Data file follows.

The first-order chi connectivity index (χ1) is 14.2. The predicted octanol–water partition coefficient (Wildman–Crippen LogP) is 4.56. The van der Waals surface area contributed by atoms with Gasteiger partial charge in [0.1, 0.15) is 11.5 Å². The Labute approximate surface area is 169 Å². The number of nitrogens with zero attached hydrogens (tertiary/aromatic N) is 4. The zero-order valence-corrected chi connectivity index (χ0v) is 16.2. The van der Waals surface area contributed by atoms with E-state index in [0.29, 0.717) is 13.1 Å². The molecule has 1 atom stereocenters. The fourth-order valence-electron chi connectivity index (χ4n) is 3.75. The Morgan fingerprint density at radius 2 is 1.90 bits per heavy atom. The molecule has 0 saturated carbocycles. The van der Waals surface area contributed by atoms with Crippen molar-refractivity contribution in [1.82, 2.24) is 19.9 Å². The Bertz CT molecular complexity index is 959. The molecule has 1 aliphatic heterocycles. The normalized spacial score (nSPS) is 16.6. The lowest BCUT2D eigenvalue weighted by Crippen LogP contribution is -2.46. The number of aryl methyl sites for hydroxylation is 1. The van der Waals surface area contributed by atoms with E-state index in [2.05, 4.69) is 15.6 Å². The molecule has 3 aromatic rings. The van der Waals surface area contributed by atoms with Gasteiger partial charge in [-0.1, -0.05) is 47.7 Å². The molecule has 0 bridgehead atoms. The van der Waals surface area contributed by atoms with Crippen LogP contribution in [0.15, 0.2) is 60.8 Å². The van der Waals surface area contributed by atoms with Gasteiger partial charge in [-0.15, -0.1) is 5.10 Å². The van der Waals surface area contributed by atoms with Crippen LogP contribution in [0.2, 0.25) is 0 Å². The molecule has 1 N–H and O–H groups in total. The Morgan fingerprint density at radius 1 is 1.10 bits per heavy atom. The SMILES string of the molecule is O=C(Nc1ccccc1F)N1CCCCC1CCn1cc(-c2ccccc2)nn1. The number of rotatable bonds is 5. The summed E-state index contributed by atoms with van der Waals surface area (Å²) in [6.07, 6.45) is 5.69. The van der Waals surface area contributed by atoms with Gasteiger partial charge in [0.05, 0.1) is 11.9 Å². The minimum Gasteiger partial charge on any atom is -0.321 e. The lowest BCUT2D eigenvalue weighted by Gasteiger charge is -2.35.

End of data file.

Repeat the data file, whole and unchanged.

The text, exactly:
The first-order chi connectivity index (χ1) is 14.2. The predicted octanol–water partition coefficient (Wildman–Crippen LogP) is 4.56. The van der Waals surface area contributed by atoms with Gasteiger partial charge in [0.1, 0.15) is 11.5 Å². The Labute approximate surface area is 169 Å². The number of nitrogens with zero attached hydrogens (tertiary/aromatic N) is 4. The zero-order valence-corrected chi connectivity index (χ0v) is 16.2. The van der Waals surface area contributed by atoms with E-state index in [0.29, 0.717) is 13.1 Å². The molecule has 1 atom stereocenters. The fourth-order valence-electron chi connectivity index (χ4n) is 3.75. The Morgan fingerprint density at radius 2 is 1.90 bits per heavy atom. The molecule has 0 saturated carbocycles. The van der Waals surface area contributed by atoms with Crippen molar-refractivity contribution in [1.82, 2.24) is 19.9 Å². The Bertz CT molecular complexity index is 959. The molecule has 1 aliphatic heterocycles. The normalized spacial score (nSPS) is 16.6. The lowest BCUT2D eigenvalue weighted by Crippen LogP contribution is -2.46. The number of aryl methyl sites for hydroxylation is 1. The van der Waals surface area contributed by atoms with E-state index in [2.05, 4.69) is 15.6 Å². The molecule has 3 aromatic rings. The van der Waals surface area contributed by atoms with Gasteiger partial charge in [-0.1, -0.05) is 47.7 Å². The molecule has 0 bridgehead atoms. The van der Waals surface area contributed by atoms with Crippen LogP contribution in [0.15, 0.2) is 60.8 Å². The van der Waals surface area contributed by atoms with Gasteiger partial charge in [-0.15, -0.1) is 5.10 Å². The van der Waals surface area contributed by atoms with Crippen LogP contribution in [0.2, 0.25) is 0 Å². The molecule has 1 N–H and O–H groups in total. The Morgan fingerprint density at radius 1 is 1.10 bits per heavy atom. The SMILES string of the molecule is O=C(Nc1ccccc1F)N1CCCCC1CCn1cc(-c2ccccc2)nn1. The number of rotatable bonds is 5. The summed E-state index contributed by atoms with van der Waals surface area (Å²) in [6.07, 6.45) is 5.69. The van der Waals surface area contributed by atoms with Gasteiger partial charge in [0.05, 0.1) is 11.9 Å². The minimum Gasteiger partial charge on any atom is -0.321 e. The lowest BCUT2D eigenvalue weighted by Gasteiger charge is -2.35.